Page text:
The Hammond Electorate has suffered a population drain impacting on the local economy, according to the latest Australian Bureau of Statistics.
In the 12 months, between 2015 and 2016, the Murray Mallee lost 131 people, raising concerns about the impact of high unemployment and challenges in providing career opportunities for youth in the region.
Member for Hammond, Adrian Pederick, said the region offers an enviable lifestyle but lifestyle alone is not enough to retain people in the area.
“The reality is, high unemployment and underemployment is impacting upon the region’s ability to maintain population size,” Mr Pederick said.
“The State Government’s obsession with centralising services from regional South Australia is also having an impact.
“Small to medium businesses are the backbone of the South Australian economy, yet too many businesses are focused on just surviving, with the swathe of government taxes and levies on top of skyrocketing utilities costs.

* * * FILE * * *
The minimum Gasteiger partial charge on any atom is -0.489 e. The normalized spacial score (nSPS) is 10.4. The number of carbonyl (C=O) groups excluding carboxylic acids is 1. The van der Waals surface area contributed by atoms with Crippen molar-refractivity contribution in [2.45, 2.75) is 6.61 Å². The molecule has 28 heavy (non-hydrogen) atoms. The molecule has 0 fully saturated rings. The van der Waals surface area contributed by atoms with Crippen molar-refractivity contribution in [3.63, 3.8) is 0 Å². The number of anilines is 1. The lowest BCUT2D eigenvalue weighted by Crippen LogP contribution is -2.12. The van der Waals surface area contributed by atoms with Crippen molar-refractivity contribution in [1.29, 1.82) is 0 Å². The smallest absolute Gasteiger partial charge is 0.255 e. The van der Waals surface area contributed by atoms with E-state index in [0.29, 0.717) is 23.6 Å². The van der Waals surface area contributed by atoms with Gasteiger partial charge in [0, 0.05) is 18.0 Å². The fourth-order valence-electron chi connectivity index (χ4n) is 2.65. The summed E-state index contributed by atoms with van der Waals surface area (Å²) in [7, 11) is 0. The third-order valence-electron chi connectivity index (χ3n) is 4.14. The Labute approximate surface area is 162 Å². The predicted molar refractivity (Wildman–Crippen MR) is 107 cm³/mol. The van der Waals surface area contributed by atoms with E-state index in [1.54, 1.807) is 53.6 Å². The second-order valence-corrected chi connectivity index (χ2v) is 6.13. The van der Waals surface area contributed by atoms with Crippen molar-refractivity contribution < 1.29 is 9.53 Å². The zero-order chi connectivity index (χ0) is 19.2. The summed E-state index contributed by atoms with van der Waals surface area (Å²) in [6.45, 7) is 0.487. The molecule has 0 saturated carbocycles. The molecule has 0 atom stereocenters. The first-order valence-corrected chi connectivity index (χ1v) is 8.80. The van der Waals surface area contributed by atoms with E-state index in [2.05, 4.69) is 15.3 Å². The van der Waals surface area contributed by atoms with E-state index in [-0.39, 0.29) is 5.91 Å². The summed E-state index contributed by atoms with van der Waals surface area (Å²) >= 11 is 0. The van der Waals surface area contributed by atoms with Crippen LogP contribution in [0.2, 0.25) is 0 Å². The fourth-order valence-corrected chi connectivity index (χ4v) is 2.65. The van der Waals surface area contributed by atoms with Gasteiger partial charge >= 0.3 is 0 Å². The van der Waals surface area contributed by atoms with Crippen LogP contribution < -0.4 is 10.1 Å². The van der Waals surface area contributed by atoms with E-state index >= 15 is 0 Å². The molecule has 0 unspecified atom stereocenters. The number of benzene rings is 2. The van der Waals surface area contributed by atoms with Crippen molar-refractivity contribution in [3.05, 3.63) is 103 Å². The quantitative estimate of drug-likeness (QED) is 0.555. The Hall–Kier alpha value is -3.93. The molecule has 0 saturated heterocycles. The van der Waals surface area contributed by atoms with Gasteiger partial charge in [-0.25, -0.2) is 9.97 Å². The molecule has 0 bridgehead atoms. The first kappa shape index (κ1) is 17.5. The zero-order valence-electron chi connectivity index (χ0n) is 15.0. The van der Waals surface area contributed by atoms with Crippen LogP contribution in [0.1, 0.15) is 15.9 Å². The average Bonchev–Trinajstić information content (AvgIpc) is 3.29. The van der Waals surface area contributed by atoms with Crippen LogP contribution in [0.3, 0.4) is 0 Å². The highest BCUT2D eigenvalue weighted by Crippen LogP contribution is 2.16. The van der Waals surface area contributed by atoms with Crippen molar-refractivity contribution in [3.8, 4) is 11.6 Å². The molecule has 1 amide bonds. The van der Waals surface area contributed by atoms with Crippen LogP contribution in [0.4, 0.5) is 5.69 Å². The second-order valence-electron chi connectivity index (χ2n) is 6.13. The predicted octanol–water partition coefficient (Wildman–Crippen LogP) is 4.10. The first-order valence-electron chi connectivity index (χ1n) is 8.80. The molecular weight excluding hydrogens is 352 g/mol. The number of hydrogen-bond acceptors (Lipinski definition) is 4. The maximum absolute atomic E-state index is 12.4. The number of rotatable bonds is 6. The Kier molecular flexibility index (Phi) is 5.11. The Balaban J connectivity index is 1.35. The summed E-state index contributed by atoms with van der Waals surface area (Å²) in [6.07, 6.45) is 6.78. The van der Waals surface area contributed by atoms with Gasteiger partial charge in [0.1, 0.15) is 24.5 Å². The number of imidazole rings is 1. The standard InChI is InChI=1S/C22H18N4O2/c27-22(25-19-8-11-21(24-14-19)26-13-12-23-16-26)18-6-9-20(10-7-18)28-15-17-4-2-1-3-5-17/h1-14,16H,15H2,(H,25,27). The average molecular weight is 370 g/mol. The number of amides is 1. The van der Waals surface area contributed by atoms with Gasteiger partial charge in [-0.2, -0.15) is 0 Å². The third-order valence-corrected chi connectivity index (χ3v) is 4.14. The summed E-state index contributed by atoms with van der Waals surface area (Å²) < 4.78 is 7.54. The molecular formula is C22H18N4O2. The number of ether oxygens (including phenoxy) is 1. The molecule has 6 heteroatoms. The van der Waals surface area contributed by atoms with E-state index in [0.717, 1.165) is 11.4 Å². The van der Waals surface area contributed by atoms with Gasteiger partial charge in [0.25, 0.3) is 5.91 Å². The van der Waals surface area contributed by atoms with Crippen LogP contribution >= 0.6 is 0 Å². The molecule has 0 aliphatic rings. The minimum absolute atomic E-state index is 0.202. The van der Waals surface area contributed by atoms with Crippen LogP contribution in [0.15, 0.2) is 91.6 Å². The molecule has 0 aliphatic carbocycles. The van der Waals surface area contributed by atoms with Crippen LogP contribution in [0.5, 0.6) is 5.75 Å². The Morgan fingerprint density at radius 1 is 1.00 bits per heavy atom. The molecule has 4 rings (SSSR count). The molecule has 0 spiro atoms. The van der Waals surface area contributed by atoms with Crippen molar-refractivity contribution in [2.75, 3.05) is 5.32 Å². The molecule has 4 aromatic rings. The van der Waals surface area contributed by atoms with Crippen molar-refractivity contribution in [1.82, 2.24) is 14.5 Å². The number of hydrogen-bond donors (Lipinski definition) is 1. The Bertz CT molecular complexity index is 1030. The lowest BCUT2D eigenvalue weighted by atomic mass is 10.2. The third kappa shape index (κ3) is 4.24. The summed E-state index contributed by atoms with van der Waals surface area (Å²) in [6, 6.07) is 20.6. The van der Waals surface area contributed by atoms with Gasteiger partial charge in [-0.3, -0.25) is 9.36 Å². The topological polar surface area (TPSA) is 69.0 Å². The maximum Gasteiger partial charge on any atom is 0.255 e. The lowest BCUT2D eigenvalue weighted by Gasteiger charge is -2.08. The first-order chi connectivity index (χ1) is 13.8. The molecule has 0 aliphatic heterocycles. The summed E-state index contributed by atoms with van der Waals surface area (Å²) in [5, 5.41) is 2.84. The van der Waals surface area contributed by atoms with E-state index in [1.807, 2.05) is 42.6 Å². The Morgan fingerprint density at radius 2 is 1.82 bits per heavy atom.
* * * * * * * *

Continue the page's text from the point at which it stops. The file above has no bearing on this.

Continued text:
“Giving South Australian businesses greater scope to invest, means more job opportunities will be created in the regions,” said Mr Pederick.
Shadow Minister for Trade and Investment Tim Whetstone said regional areas in Victoria, Queensland, New South Wales and Tasmania all experienced population growth between 2015 and 2016, but regional South Australia’s population went backwards, with a net loss of 109 people.
“There is a direct link between population growth and jobs growth, and regional South Australia has seen continued high unemployment and underemployment over an extensive period,” Mr Whetstone said.
“Population loss in South Australia is further exacerbated by people moving interstate.
“Population growth is a key element to recharging our regions. The 6,484 people who left South Australia for interstate in the past 12 months in net terms, is 6,484 people who are no longer employed, studying, buying houses and a car, eating at restaurants, or educating their children in our state and in our regions.
“Given the significance of regions to the state’s economy we cannot afford this level of population loss from regional areas.”
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